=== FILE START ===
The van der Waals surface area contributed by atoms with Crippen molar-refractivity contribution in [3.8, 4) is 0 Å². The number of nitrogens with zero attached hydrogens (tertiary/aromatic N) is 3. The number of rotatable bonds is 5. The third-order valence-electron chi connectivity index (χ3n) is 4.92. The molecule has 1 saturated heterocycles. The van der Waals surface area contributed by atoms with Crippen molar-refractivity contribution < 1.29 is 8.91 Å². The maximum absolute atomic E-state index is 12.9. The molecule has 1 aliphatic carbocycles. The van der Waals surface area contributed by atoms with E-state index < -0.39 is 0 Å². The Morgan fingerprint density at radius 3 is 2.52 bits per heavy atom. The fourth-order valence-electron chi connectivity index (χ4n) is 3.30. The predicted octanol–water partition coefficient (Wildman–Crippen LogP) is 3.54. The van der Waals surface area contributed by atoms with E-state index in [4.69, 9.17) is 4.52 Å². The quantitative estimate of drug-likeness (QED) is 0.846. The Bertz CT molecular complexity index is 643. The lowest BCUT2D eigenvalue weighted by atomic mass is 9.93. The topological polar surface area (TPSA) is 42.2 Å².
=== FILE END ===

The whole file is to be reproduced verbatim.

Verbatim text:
The van der Waals surface area contributed by atoms with Crippen molar-refractivity contribution in [3.8, 4) is 0 Å². The number of nitrogens with zero attached hydrogens (tertiary/aromatic N) is 3. The number of rotatable bonds is 5. The third-order valence-electron chi connectivity index (χ3n) is 4.92. The molecule has 1 saturated heterocycles. The van der Waals surface area contributed by atoms with Crippen molar-refractivity contribution < 1.29 is 8.91 Å². The maximum absolute atomic E-state index is 12.9. The molecule has 1 aliphatic carbocycles. The van der Waals surface area contributed by atoms with E-state index < -0.39 is 0 Å². The Morgan fingerprint density at radius 3 is 2.52 bits per heavy atom. The fourth-order valence-electron chi connectivity index (χ4n) is 3.30. The predicted octanol–water partition coefficient (Wildman–Crippen LogP) is 3.54. The van der Waals surface area contributed by atoms with E-state index in [4.69, 9.17) is 4.52 Å². The quantitative estimate of drug-likeness (QED) is 0.846. The Bertz CT molecular complexity index is 643. The lowest BCUT2D eigenvalue weighted by atomic mass is 9.93. The topological polar surface area (TPSA) is 42.2 Å².